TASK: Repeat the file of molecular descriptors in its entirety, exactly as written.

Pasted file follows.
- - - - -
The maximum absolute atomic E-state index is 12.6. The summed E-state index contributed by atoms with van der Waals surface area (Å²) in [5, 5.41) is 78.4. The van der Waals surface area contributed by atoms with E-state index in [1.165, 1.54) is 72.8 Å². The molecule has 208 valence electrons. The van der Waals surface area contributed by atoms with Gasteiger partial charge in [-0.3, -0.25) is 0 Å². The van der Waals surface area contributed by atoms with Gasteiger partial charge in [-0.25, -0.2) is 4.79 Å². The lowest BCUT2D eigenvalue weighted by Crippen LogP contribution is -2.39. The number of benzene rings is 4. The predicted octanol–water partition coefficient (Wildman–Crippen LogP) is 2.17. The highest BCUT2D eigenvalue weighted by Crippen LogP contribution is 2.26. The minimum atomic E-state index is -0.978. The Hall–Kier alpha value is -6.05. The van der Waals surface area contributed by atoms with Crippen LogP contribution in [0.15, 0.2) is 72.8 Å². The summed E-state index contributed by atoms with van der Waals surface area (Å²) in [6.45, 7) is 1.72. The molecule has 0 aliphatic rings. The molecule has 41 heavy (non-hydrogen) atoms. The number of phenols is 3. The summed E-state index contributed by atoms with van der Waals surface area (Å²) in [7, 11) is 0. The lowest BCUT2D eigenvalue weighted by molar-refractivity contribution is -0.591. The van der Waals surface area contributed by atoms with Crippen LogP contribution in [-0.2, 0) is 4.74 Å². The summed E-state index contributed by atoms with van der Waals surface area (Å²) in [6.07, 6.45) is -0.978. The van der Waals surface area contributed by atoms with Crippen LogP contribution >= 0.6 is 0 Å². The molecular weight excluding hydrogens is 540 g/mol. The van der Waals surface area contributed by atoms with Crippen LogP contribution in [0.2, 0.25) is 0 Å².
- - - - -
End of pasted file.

The maximum absolute atomic E-state index is 12.6. The summed E-state index contributed by atoms with van der Waals surface area (Å²) in [5, 5.41) is 78.4. The van der Waals surface area contributed by atoms with E-state index in [1.165, 1.54) is 72.8 Å². The molecule has 208 valence electrons. The van der Waals surface area contributed by atoms with Gasteiger partial charge in [-0.3, -0.25) is 0 Å². The van der Waals surface area contributed by atoms with Gasteiger partial charge in [-0.25, -0.2) is 4.79 Å². The lowest BCUT2D eigenvalue weighted by Crippen LogP contribution is -2.39. The number of benzene rings is 4. The predicted octanol–water partition coefficient (Wildman–Crippen LogP) is 2.17. The highest BCUT2D eigenvalue weighted by Crippen LogP contribution is 2.26. The minimum atomic E-state index is -0.978. The Hall–Kier alpha value is -6.05. The van der Waals surface area contributed by atoms with Crippen LogP contribution in [0.15, 0.2) is 72.8 Å². The summed E-state index contributed by atoms with van der Waals surface area (Å²) in [6.45, 7) is 1.72. The molecule has 0 aliphatic rings. The molecule has 41 heavy (non-hydrogen) atoms. The number of phenols is 3. The summed E-state index contributed by atoms with van der Waals surface area (Å²) in [7, 11) is 0. The lowest BCUT2D eigenvalue weighted by molar-refractivity contribution is -0.591. The van der Waals surface area contributed by atoms with Crippen LogP contribution in [-0.2, 0) is 4.74 Å². The summed E-state index contributed by atoms with van der Waals surface area (Å²) in [6.07, 6.45) is -0.978. The van der Waals surface area contributed by atoms with Crippen LogP contribution >= 0.6 is 0 Å². The molecular weight excluding hydrogens is 540 g/mol. The van der Waals surface area contributed by atoms with Crippen LogP contribution in [0.2, 0.25) is 0 Å².